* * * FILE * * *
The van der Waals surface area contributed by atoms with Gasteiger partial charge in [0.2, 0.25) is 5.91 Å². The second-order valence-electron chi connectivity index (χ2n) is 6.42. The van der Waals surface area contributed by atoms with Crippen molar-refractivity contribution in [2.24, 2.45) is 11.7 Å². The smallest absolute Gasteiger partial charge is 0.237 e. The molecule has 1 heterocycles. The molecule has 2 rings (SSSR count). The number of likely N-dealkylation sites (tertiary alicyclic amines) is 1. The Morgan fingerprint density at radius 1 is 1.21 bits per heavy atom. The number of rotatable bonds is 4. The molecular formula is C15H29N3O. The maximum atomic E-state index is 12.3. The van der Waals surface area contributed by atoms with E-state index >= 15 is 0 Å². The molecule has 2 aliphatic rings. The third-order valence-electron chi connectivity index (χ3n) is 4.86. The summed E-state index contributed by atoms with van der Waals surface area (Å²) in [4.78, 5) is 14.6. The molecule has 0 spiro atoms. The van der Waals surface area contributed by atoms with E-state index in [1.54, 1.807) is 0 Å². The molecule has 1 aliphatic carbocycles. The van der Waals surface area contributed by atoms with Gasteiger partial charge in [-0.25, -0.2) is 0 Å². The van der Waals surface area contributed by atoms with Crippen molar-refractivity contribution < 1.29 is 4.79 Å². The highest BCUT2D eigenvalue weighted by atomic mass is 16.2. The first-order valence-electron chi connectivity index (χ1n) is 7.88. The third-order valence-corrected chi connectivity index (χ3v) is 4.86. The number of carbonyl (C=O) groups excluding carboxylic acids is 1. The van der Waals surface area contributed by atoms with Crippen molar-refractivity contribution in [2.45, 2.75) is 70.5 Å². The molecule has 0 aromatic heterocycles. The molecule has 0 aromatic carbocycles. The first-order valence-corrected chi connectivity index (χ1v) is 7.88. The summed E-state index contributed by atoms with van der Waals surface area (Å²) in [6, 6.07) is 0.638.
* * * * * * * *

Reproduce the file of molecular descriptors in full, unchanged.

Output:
The van der Waals surface area contributed by atoms with Gasteiger partial charge in [0.2, 0.25) is 5.91 Å². The second-order valence-electron chi connectivity index (χ2n) is 6.42. The van der Waals surface area contributed by atoms with Crippen molar-refractivity contribution in [2.24, 2.45) is 11.7 Å². The smallest absolute Gasteiger partial charge is 0.237 e. The molecule has 1 heterocycles. The molecule has 2 rings (SSSR count). The number of likely N-dealkylation sites (tertiary alicyclic amines) is 1. The Morgan fingerprint density at radius 1 is 1.21 bits per heavy atom. The number of rotatable bonds is 4. The molecular formula is C15H29N3O. The maximum atomic E-state index is 12.3. The van der Waals surface area contributed by atoms with E-state index >= 15 is 0 Å². The molecule has 2 aliphatic rings. The third-order valence-electron chi connectivity index (χ3n) is 4.86. The summed E-state index contributed by atoms with van der Waals surface area (Å²) in [4.78, 5) is 14.6. The molecule has 0 spiro atoms. The van der Waals surface area contributed by atoms with E-state index in [1.54, 1.807) is 0 Å². The molecule has 1 aliphatic carbocycles. The van der Waals surface area contributed by atoms with Gasteiger partial charge in [-0.25, -0.2) is 0 Å². The van der Waals surface area contributed by atoms with Crippen molar-refractivity contribution < 1.29 is 4.79 Å². The highest BCUT2D eigenvalue weighted by atomic mass is 16.2. The first-order valence-electron chi connectivity index (χ1n) is 7.88. The third-order valence-corrected chi connectivity index (χ3v) is 4.86. The number of carbonyl (C=O) groups excluding carboxylic acids is 1. The van der Waals surface area contributed by atoms with Crippen molar-refractivity contribution in [2.45, 2.75) is 70.5 Å². The molecule has 0 aromatic heterocycles. The molecule has 0 aromatic carbocycles. The first-order valence-corrected chi connectivity index (χ1v) is 7.88. The summed E-state index contributed by atoms with van der Waals surface area (Å²) in [6, 6.07) is 0.638.